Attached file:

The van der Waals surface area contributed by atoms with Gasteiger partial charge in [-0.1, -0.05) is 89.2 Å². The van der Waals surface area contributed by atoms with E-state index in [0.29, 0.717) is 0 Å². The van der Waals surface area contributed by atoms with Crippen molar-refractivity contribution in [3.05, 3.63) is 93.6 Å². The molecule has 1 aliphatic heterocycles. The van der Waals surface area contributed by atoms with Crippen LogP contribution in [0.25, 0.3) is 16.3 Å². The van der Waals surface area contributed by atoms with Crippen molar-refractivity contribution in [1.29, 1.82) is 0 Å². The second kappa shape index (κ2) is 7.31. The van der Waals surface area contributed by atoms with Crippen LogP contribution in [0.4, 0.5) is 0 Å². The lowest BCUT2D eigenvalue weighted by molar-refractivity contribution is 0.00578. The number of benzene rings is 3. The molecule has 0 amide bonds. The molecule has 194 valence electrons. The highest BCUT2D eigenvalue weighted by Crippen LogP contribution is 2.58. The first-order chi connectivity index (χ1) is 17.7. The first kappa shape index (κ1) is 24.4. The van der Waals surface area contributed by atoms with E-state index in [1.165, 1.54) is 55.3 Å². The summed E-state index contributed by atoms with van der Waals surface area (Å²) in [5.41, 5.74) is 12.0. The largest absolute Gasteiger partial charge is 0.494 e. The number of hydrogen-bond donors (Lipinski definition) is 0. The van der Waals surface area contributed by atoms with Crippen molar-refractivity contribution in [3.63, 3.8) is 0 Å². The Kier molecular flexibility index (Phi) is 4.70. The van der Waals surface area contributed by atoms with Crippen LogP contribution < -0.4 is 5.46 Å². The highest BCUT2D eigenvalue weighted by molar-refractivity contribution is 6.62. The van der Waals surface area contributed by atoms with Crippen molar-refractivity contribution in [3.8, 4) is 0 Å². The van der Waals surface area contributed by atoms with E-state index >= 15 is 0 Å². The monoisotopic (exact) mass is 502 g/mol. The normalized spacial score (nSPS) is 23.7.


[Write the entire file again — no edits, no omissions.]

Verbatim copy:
The van der Waals surface area contributed by atoms with Gasteiger partial charge in [-0.1, -0.05) is 89.2 Å². The van der Waals surface area contributed by atoms with E-state index in [0.29, 0.717) is 0 Å². The van der Waals surface area contributed by atoms with Crippen molar-refractivity contribution in [3.05, 3.63) is 93.6 Å². The molecule has 1 aliphatic heterocycles. The van der Waals surface area contributed by atoms with Crippen LogP contribution in [0.25, 0.3) is 16.3 Å². The van der Waals surface area contributed by atoms with Crippen molar-refractivity contribution in [1.29, 1.82) is 0 Å². The second kappa shape index (κ2) is 7.31. The van der Waals surface area contributed by atoms with Crippen LogP contribution in [0.4, 0.5) is 0 Å². The lowest BCUT2D eigenvalue weighted by molar-refractivity contribution is 0.00578. The number of benzene rings is 3. The molecule has 0 amide bonds. The molecule has 194 valence electrons. The highest BCUT2D eigenvalue weighted by Crippen LogP contribution is 2.58. The first-order chi connectivity index (χ1) is 17.7. The first kappa shape index (κ1) is 24.4. The van der Waals surface area contributed by atoms with E-state index in [1.165, 1.54) is 55.3 Å². The summed E-state index contributed by atoms with van der Waals surface area (Å²) in [5.41, 5.74) is 12.0. The largest absolute Gasteiger partial charge is 0.494 e. The number of hydrogen-bond donors (Lipinski definition) is 0. The van der Waals surface area contributed by atoms with Crippen molar-refractivity contribution in [3.63, 3.8) is 0 Å². The Kier molecular flexibility index (Phi) is 4.70. The van der Waals surface area contributed by atoms with Crippen LogP contribution < -0.4 is 5.46 Å². The highest BCUT2D eigenvalue weighted by molar-refractivity contribution is 6.62. The van der Waals surface area contributed by atoms with Crippen molar-refractivity contribution in [3.8, 4) is 0 Å². The van der Waals surface area contributed by atoms with E-state index >= 15 is 0 Å². The monoisotopic (exact) mass is 502 g/mol. The normalized spacial score (nSPS) is 23.7.